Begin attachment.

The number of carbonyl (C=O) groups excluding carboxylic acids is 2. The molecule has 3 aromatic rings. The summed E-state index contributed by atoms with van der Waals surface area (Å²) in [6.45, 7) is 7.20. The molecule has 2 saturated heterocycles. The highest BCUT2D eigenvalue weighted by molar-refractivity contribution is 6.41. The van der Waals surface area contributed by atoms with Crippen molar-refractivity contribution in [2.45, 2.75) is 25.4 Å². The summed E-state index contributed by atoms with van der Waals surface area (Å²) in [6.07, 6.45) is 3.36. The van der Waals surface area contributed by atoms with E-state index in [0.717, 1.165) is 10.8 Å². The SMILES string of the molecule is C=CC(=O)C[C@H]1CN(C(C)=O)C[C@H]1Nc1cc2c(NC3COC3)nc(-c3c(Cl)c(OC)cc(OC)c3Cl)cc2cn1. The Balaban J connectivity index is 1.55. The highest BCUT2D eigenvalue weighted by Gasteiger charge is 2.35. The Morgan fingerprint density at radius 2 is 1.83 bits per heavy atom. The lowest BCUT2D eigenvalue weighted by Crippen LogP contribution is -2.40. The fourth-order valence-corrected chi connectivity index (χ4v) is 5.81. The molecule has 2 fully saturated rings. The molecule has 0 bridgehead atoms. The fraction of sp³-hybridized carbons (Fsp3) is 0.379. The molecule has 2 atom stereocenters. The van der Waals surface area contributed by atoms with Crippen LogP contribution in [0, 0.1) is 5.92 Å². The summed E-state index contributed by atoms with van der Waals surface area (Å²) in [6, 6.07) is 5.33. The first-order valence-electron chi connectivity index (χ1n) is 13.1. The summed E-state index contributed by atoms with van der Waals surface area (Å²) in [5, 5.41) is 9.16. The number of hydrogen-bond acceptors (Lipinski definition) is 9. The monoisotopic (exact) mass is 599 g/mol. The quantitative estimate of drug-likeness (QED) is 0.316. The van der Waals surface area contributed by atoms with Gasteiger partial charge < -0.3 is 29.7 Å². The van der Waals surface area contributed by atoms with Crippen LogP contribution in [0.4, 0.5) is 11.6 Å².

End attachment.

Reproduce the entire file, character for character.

The number of carbonyl (C=O) groups excluding carboxylic acids is 2. The molecule has 3 aromatic rings. The summed E-state index contributed by atoms with van der Waals surface area (Å²) in [6.45, 7) is 7.20. The molecule has 2 saturated heterocycles. The highest BCUT2D eigenvalue weighted by molar-refractivity contribution is 6.41. The van der Waals surface area contributed by atoms with Crippen molar-refractivity contribution in [2.45, 2.75) is 25.4 Å². The summed E-state index contributed by atoms with van der Waals surface area (Å²) in [6.07, 6.45) is 3.36. The van der Waals surface area contributed by atoms with E-state index in [0.717, 1.165) is 10.8 Å². The SMILES string of the molecule is C=CC(=O)C[C@H]1CN(C(C)=O)C[C@H]1Nc1cc2c(NC3COC3)nc(-c3c(Cl)c(OC)cc(OC)c3Cl)cc2cn1. The Balaban J connectivity index is 1.55. The highest BCUT2D eigenvalue weighted by Gasteiger charge is 2.35. The Morgan fingerprint density at radius 2 is 1.83 bits per heavy atom. The lowest BCUT2D eigenvalue weighted by Crippen LogP contribution is -2.40. The fourth-order valence-corrected chi connectivity index (χ4v) is 5.81. The molecule has 2 fully saturated rings. The molecule has 0 bridgehead atoms. The fraction of sp³-hybridized carbons (Fsp3) is 0.379. The molecule has 2 atom stereocenters. The van der Waals surface area contributed by atoms with Crippen LogP contribution in [0, 0.1) is 5.92 Å². The summed E-state index contributed by atoms with van der Waals surface area (Å²) in [6, 6.07) is 5.33. The first-order valence-electron chi connectivity index (χ1n) is 13.1. The summed E-state index contributed by atoms with van der Waals surface area (Å²) in [5, 5.41) is 9.16. The number of hydrogen-bond acceptors (Lipinski definition) is 9. The monoisotopic (exact) mass is 599 g/mol. The quantitative estimate of drug-likeness (QED) is 0.316. The van der Waals surface area contributed by atoms with Gasteiger partial charge < -0.3 is 29.7 Å². The van der Waals surface area contributed by atoms with Crippen LogP contribution in [0.4, 0.5) is 11.6 Å².